sesame tahini baath cake (Goan coconut cake)

Sesame Tahini Baath (Goan Coconut Cake) Cake |A Brown Table
  • I had a little interview at Food and Wine magazine this week, talking about my blog and food. Please do check it out! 
  • My sweet and wonderful friend Alanna shares some of the fun moments she captured when we made Masala Chai this past weekend. Her photography and recipes are a treat, you won't be disappointed! 
Sesame Tahini Baath (Goan Coconut Cake) Cake | A Brown Table

Here's a little twist to one of my favorite coconut cakes, the Baath, it's a delicious, rustic Goan coconut cake made with semolina that has a little bit of rose water. I've shared a lightened version of the regular Baath cake before but I've been aching to make it again and wanted to try something new this time. This version uses nutty tahini and toasty black sesame seeds, imagine all of that nestled in a semolina cake with the light fragrance of rose water and a gentle hint of vanilla. 

Sesame Tahini Baath (Goan Coconut Cake) Cake | A Brown Table

I cut back on the sugar in this version but you can certainly increase the amount of sugar (as suggested in the recipe instructions below). This cake would be perfect with that cup of masala chai or coffee.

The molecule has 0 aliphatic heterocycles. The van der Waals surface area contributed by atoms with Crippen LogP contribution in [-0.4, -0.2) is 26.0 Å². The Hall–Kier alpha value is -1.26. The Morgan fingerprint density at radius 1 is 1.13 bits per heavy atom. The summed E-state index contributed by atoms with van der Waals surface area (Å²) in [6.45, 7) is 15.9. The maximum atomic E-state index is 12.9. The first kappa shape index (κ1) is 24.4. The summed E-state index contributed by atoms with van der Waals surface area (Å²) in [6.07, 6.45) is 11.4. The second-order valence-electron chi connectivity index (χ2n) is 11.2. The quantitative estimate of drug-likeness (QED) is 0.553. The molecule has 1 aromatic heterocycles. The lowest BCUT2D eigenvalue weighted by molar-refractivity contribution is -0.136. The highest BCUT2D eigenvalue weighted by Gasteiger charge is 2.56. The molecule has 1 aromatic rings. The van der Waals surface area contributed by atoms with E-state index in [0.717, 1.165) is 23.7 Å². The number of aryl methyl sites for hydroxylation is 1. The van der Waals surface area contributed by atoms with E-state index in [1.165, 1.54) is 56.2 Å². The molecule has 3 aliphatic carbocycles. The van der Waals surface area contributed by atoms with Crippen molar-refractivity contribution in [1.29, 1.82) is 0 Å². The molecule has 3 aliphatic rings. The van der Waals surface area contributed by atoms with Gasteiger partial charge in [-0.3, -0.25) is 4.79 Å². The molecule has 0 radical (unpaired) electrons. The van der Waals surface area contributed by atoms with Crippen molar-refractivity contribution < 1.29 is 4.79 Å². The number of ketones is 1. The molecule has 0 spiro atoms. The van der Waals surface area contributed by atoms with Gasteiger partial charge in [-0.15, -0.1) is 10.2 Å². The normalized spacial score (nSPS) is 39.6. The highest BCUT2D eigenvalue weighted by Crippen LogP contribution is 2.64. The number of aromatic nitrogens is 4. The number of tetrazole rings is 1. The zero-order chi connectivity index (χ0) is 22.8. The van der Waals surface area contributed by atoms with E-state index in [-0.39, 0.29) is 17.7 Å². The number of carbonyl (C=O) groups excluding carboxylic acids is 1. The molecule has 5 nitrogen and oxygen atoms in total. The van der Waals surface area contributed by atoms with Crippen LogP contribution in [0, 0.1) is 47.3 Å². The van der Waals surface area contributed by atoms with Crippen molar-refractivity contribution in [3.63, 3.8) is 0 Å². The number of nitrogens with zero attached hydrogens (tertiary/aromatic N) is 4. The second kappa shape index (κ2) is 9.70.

Here are some of my tips for working with semolina cakes and this cake in particular,

  • The trick to a good moist and soft semolina cake, soak it in the batter for a few hours to overnight and then bake it. 
  • I prefer to store this cake wrapped in the refrigerator (or freeze the excess in airtight bags). I'm always worried that the coconut could get rancid and the cake keeps well. Bring the cake to room temperature before serving. Refrigeration also helps to lock in the aromatic floral scents in this cake.
Sesame Tahini Baath (Goan Coconut Cake) Cake | A Brown Table

sesame tahini baath (Goan Coconut Cake) Cake

yields: one 9 inch cake


1 stick (4 ounces) unsalted butter, softened to room temperature + a little more for greasing a 9 inch circular pan

1 1/2 cups brown sugar (if you like it sweeter, you can go up to 2 cups)

1 tablespoon tahini

4 large eggs

1 teaspoon madagascar bourbon vanilla extract

1 tablespoon coconut flavored rum (optional)

1/4 cup rose water

3 cups (1 lb + 1 2/4 ounces) semolina